CBD! That led me to contact [his now business partner] Leon Mostovoy because my dog was having seizures. Leon told me about CBD, and how it helped his dog with seizures. It was like a miracle. I am also sober from drugs and alcohol and was using a sleeping pill because of my insomnia. I decided to try cannabis as an alternative to pharmaceuticals. It changed my life. This is how I became a believer in plant medicine. Leon and I saw the future of what is happening and we saw that our LGBTQ community would be left off of the equation on some level. Leon and I have been activists in our community for 30 plus years and we were around during the AIDS epidemic and the legalization through the pharmaceutical drug called Marinol. Our people lost their lives and because of this, we got cannabis legalized through the hard work of activists like Dennis Peron. We believe that this historical information is important and something the world should be aware of.

Where does it do a good job? Where do you think it's lacking? 

Within visibility of LGBTQ people? I think it's lacking in that department just as it's lacking in the POC department. Like I said above, I see more representation of LGBTQ [folks] but most of it coming from bigger corporate run companies because they see the power of the pink dollar. I do not know their intentions and I could be wrong, but most of them are only doing it for Pride and then you never hear a peep after until the next Pride. PW is [queer] 365 days a year.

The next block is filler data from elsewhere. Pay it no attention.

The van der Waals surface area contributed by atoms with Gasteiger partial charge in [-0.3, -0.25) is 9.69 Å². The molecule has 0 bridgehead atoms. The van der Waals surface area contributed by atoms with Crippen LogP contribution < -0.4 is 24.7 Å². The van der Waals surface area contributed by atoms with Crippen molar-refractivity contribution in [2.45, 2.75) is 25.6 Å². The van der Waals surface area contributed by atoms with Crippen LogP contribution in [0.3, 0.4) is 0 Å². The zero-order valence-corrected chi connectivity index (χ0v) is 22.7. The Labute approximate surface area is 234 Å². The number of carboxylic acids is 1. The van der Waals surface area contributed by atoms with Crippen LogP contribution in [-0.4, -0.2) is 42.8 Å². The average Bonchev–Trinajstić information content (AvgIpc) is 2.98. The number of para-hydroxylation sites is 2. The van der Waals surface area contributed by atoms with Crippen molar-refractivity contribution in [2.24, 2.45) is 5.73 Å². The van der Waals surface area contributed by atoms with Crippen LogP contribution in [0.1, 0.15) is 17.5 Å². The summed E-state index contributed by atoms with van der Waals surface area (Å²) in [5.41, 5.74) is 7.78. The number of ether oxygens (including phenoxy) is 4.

How can the canna community better support the queer community? 

Discussion, visibility, and giving more opportunities to the marginalized communities that had a hand in the legalization. It is so important that we address the war on drugs and who got hit the hardest from that. And now, with the same drug being legal, there are still communities being hit hard and will not get to participate in this new frontier. The canna community can start to vocalize on a more national level about how the early LGBTQ movement helped to get us here and that many POC are still suffering with zero opportunity to have a piece of a growing industry. 

How does your queer identity intersect with your cannabis identity? 

My identity is very important to me. It has given me space to walk the world free, whereas before I transitioned to a man and was living as a woman, I was not free. I felt angry and disconnected. Cannabis at that time helped me get out of that negative space. Being a sober person who only uses plant medicine, it is important for me to be visible to other LGBTQ people, so they can not feel alone when wanting to use cannabis as a medicine. We have a lot of drug addiction in our community and so Pride Wellness wants to address this and give people the knowledge so that can make informed choices. Sobriety is a very personal thing and everyone should be able to make a healthy choice about how they live sober.

What cool upcoming cannabis projects are you working on? 

We have been so blessed by the overwhelming support of everyone in the cannabis sector. We have finally become fully compliant in California and working with Greenstone Distribution has been amazing! We created a line of Pride Wellness Pre-Rolls and 1/8 jars that are now in eight dispensaries in SoCal. We have created a sexual enhancement drink called BuckShot that is the first in the cannabis market. Fully natural with CBD. This is something we also wanted to create was a link between cannabis and sex. My background is in the sex industry and sexual wellness. So bringing these types of sexual wellness products to a new market is exciting!